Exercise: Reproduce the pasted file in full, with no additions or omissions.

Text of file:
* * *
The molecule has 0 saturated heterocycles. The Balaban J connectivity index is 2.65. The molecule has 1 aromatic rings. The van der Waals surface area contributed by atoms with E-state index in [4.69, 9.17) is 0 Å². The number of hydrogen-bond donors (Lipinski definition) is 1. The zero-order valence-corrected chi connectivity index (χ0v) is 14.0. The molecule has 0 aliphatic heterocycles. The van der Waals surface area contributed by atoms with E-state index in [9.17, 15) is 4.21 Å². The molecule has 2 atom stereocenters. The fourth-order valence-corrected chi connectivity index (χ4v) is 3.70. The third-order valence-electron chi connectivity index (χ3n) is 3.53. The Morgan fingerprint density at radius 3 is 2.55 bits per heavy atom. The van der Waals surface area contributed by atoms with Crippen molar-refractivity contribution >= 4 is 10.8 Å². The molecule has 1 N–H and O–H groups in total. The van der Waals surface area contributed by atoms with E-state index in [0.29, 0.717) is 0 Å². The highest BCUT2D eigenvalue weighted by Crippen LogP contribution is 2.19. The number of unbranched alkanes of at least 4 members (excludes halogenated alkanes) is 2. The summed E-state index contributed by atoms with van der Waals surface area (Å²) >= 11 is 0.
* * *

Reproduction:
The molecule has 0 saturated heterocycles. The Balaban J connectivity index is 2.65. The molecule has 1 aromatic rings. The van der Waals surface area contributed by atoms with E-state index in [4.69, 9.17) is 0 Å². The number of hydrogen-bond donors (Lipinski definition) is 1. The zero-order valence-corrected chi connectivity index (χ0v) is 14.0. The molecule has 0 aliphatic heterocycles. The van der Waals surface area contributed by atoms with E-state index in [9.17, 15) is 4.21 Å². The molecule has 2 atom stereocenters. The fourth-order valence-corrected chi connectivity index (χ4v) is 3.70. The third-order valence-electron chi connectivity index (χ3n) is 3.53. The Morgan fingerprint density at radius 3 is 2.55 bits per heavy atom. The van der Waals surface area contributed by atoms with Crippen molar-refractivity contribution >= 4 is 10.8 Å². The molecule has 1 N–H and O–H groups in total. The van der Waals surface area contributed by atoms with E-state index in [0.29, 0.717) is 0 Å². The highest BCUT2D eigenvalue weighted by Crippen LogP contribution is 2.19. The number of unbranched alkanes of at least 4 members (excludes halogenated alkanes) is 2. The summed E-state index contributed by atoms with van der Waals surface area (Å²) >= 11 is 0.